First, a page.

Drug Use In The UK & US Today.
According to the UK Country Drug Report 2017, in the United Kingdom, between 2016-2017 there were:
2655 overdose deaths attributable
3% of young adults (16-34 years old) took cannabis in the last year
1% of young adults (16-34 years old) took cocaine in the last year
128,260 drug law offences
182 HIV diagnoses attributed to injecting drugs
330,445 high-risk opioid users
142,085 opioid substitution treatment clients
For those seeking treatment for drug addiction, cannabis is the most common substance amongst the UK population who experience these issues. Cannabis is followed by cocaine and then opiates.
The NSDUH also estimated that about 28.7 million people or 10.9% of the population over 12 drove while intoxicated at least once in 2013.
A frightening 6.5 mil Americans over the age of 12 reported using non-medical prescription drugs, such as painkillers, tranquilizers, stimulants, and sedatives.
Estimates showed that in 2014, nearly 140 million Americans over the age of 12 were, at the time, currently using alcohol, with 16.3 million having reported heavy alcohol use in the prior month, and 60.9 million having reported binge drinking in the prior month, reflecting an increase from previous years.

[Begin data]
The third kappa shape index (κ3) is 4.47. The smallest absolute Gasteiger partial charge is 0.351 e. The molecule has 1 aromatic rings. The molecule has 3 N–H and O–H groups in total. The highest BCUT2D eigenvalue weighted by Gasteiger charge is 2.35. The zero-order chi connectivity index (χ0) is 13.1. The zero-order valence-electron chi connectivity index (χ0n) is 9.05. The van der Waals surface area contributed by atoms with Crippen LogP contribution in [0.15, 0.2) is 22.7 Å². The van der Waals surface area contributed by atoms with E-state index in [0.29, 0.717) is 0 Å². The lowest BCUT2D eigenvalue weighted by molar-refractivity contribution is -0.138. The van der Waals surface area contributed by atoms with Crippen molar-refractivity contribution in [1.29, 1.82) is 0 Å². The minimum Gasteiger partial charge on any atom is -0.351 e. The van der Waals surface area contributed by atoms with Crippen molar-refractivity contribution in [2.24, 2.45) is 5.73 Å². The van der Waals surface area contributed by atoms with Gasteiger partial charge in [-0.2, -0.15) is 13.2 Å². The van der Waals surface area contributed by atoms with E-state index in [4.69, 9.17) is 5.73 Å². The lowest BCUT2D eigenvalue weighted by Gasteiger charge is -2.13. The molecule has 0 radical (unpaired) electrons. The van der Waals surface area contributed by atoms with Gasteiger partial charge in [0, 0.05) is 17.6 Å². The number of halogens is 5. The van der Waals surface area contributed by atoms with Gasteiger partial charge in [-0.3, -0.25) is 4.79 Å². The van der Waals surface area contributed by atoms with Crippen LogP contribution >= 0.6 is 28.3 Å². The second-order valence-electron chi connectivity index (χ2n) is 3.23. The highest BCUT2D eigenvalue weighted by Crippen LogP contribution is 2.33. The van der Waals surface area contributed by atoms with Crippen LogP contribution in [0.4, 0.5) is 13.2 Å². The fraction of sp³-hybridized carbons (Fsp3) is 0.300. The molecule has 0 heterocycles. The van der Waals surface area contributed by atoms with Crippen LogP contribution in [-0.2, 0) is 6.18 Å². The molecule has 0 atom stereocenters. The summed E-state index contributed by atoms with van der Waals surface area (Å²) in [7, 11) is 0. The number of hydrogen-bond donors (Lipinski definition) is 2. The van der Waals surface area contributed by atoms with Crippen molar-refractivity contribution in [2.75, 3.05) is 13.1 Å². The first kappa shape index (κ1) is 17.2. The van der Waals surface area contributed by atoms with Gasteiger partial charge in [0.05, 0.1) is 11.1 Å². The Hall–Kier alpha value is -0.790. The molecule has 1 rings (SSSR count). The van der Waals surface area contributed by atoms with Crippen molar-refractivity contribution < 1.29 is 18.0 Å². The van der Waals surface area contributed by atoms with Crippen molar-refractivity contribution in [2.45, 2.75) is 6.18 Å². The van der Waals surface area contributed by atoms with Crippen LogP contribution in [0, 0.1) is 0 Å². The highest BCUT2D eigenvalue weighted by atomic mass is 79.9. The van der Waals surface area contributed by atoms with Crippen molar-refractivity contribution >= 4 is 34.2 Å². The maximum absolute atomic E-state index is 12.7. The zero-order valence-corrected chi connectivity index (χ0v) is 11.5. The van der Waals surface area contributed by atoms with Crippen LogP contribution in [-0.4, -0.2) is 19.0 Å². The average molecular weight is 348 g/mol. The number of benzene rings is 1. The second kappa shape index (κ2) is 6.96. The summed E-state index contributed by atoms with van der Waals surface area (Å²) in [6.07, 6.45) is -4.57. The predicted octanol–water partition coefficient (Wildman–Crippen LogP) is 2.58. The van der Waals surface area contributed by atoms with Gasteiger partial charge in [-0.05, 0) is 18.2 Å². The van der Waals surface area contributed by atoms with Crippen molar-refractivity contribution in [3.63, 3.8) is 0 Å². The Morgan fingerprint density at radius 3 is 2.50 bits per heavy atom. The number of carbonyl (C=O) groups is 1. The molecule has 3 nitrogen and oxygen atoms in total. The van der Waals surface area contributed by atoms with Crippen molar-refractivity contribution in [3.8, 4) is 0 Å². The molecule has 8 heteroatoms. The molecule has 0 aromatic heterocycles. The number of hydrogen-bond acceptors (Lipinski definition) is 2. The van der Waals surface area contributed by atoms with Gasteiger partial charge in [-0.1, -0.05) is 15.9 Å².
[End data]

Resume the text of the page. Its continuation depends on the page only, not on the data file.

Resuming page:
NSDUH reports that cocaine use declined among Americans over the age of 12 – from about 2.3 million people in 2003 to approximately 1.5 million people in 2014.
In 2014, 21.5 million Americans aged 12 or older met the criteria for a substance use disorder (or addiction) in the previous year.
In 2013, 22.7 million Americans needed treatment for a substance use disorder – almost 9% of the population over the age of 12. Only about 2.5 million received such treatment at a specialty facility.
It is estimated that more than 41% of treatment admissions were for alcohol abuse, 20 % of admissions were for opiate addiction treatment, and 17% were for the treatment of marijuana abuse in 2009.
Drug-Related Emergency Room Visits.
Nearly 4.6 million ER visits in the United States were related in some way to drugs in 2009.
About half of those visits were caused by reactions to medications that were taken according to a doctor’s prescription and 45%, or 2.1 million ER visits were related to the abuse of illicit substances.
2.1 million ER visits were the result of drug abuse, more than 27% were caused by the non-medical abuse of prescription drugs, OTC medications, and supplements. More than 21% were caused by illicit drugs and over 14% involved alcohol in combination with other illicit substances.
Between 2004 and 2009, drug-related ER visits increased 81% from 2.5 million to 4.6 million.
ER visits caused by non-medical use of prescription drugs increased more than 98% between 2004 and 2009.
Many people in need of drug rehabilitation simply do not access treatment. The reason for this is simply due to “denial”.